While they swarmed the vampires at ground level, Buffy pushed her way forward, slaying anything in her way as she headed for the lieutenants. She found the black-haired one first. He had to have been close to her own age when he was turned, but that didn’t slow her. She used a crossbow bolt as a stake and, after a short exchange of blows, plunged it between his ribs. Yards away, her vampire companion had found the dominatrix-y redhead, whose eyes were wide with fear. With a snarl of pure hatred, he dove at her and they toppled out of Buffy’s line of vision. Glad she wasn’t in the redhead’s position, Buffy moved mechanically on to the next vampire. And the next. And the next.
It was over. A somewhat diminutive boy with blond spiky hair and another boy with the build of a star football player were shepherding the rest of the people out of the factory. Before he left, the first boy turned to look at Buffy, locked eyes with her, and opened his mouth to speak, but then shut it and gave a grateful nod instead, not smiling. She nodded back, her expression also grim despite the victory. Then they were all gone.
Buffy turned to face the vampire she knew was still standing there. His jaw was set and fists were clenched as he stared at the pile of dust at his feet, which she guessed had recently been the redhead.
“Thanks for the help,” said Buffy, twirling a crossbow bolt between her fingers. “Didn’t expect you to stick out the whole battle. Ready for the final round?”
Slowly, he looked up at her. Something about his gaze made her uncomfortable, and her grip tightened on the narrow strip of wood in her hand, even though his hands had uncurled and his posture had loosened.
“I’m not going to fight you,” he said quietly.
“Why not? You might win.”
He looked pained at the indifference in her voice. “Stop that,” she said abruptly. The way he was looking at her gave her the feeling that he cared more about her life than his own—more than she did herself, in fact, and she didn’t like it. He was a demon who couldn’t care about anything but himself and she was marked for death, so what was the point?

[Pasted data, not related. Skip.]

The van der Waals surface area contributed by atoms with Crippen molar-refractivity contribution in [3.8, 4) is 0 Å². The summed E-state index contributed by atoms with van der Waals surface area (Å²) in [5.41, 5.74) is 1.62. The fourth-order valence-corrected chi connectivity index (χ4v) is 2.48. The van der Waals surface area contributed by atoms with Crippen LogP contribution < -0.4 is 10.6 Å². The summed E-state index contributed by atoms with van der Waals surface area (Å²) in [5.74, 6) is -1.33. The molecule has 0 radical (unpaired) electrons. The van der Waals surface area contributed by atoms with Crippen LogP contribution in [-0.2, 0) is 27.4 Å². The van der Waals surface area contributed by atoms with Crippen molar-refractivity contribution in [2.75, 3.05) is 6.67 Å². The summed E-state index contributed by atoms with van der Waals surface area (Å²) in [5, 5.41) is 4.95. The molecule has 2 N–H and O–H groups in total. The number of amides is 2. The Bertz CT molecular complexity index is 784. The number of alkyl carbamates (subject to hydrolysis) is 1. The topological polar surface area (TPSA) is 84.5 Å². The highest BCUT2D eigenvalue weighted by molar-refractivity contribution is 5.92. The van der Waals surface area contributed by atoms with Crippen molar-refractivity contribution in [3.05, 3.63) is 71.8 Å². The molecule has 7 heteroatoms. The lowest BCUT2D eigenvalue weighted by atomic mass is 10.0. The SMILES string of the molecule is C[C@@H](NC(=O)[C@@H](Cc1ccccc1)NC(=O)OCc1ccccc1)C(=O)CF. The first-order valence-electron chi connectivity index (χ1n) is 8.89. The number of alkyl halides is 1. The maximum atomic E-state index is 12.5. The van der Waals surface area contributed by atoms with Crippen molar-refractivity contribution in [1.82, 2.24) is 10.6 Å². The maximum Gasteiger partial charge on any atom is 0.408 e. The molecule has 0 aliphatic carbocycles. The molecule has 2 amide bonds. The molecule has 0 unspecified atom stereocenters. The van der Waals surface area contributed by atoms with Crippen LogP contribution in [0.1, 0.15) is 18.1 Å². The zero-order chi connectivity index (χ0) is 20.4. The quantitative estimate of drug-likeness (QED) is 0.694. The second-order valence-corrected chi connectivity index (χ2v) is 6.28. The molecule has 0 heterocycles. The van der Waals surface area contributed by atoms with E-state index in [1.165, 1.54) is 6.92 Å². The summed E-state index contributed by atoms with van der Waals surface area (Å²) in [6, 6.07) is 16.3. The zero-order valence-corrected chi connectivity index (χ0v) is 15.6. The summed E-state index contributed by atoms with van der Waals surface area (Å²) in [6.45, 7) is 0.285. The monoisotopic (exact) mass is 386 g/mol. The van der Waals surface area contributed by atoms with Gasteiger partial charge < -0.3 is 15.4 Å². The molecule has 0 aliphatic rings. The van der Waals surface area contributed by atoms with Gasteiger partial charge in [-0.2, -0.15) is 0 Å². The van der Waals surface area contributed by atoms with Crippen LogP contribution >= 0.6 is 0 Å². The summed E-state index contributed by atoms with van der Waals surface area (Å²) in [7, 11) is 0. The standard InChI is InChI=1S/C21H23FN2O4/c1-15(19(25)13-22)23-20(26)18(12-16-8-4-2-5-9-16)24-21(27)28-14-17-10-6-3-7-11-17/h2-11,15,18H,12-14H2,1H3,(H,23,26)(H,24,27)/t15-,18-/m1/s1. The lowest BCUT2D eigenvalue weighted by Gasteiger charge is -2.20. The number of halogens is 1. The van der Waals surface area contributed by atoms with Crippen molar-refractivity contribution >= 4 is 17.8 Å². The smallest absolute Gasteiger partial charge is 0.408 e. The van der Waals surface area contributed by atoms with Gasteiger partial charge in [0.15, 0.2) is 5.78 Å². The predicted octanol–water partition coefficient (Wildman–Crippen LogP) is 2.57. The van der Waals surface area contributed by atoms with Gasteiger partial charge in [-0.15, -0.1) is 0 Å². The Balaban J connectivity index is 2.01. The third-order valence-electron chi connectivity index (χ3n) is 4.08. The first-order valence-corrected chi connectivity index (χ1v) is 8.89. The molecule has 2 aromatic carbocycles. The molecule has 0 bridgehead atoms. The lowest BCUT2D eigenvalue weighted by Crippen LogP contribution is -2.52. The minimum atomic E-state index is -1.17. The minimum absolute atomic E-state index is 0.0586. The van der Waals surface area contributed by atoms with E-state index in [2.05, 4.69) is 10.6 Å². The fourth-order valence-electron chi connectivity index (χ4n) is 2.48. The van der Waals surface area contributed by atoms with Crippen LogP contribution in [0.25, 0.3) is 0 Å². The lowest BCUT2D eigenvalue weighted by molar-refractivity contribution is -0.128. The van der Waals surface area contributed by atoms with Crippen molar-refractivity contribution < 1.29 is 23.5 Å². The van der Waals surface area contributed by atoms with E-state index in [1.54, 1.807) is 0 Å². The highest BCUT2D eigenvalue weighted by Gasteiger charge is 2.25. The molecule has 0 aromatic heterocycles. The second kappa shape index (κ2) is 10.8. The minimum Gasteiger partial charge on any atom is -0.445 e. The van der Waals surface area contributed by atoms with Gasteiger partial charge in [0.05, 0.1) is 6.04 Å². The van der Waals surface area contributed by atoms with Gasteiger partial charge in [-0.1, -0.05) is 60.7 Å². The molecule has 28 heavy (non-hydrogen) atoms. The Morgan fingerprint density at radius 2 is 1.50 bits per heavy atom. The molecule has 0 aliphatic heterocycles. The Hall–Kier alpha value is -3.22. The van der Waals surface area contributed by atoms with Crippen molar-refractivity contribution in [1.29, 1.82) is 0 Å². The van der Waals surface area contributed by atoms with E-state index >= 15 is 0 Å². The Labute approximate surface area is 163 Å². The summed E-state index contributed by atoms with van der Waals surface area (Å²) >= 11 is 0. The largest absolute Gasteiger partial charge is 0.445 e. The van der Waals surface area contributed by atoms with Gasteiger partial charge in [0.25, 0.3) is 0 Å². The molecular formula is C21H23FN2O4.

“Looking at me like that. I don’t want pity—or whatever the hell that expression means—from anyone, and you’re not supposed to be able to feel it anyway, so save us both the trouble and just fight me already.”
“I’m not going to fight you,” he repeated firmly. Then, after a moment’s pause, “Whistler said you’d come here. I waited almost two years. Now you’re here and the Master’s finally dead.”
“So, what, you want to take his place?”
“I want to help you. That’s all I’ve wanted since I saw—since before I came here.”
“Why would a vampire want to help the Slayer?”
“To become someone,” he said.
“What the hell are you talking about?”
He shrugged and cast his gaze to the dusty ground. “Idle dreams,” he muttered, and there was more bitterness in his voice than Buffy had ever heard.
For a full minute, she glared at him suspiciously while he remained statue-still. Finally, however, he blinked slowly and looked up at her again. “Others will come,” he said.
“What do you mean?” she asked.
“You killed the Master. The other vampires from Aurelius will come to claim his throne.”
“Friends of yours?” she said flippantly.
His dark, hollow eyes bored into hers. “Not anymore,” he growled.
Just like when he showed her his wound-ravaged chest, she had to repress a shiver, but she brushed it off by folding her arms and rolling her eyes dismissively. “So, let me guess,” she said.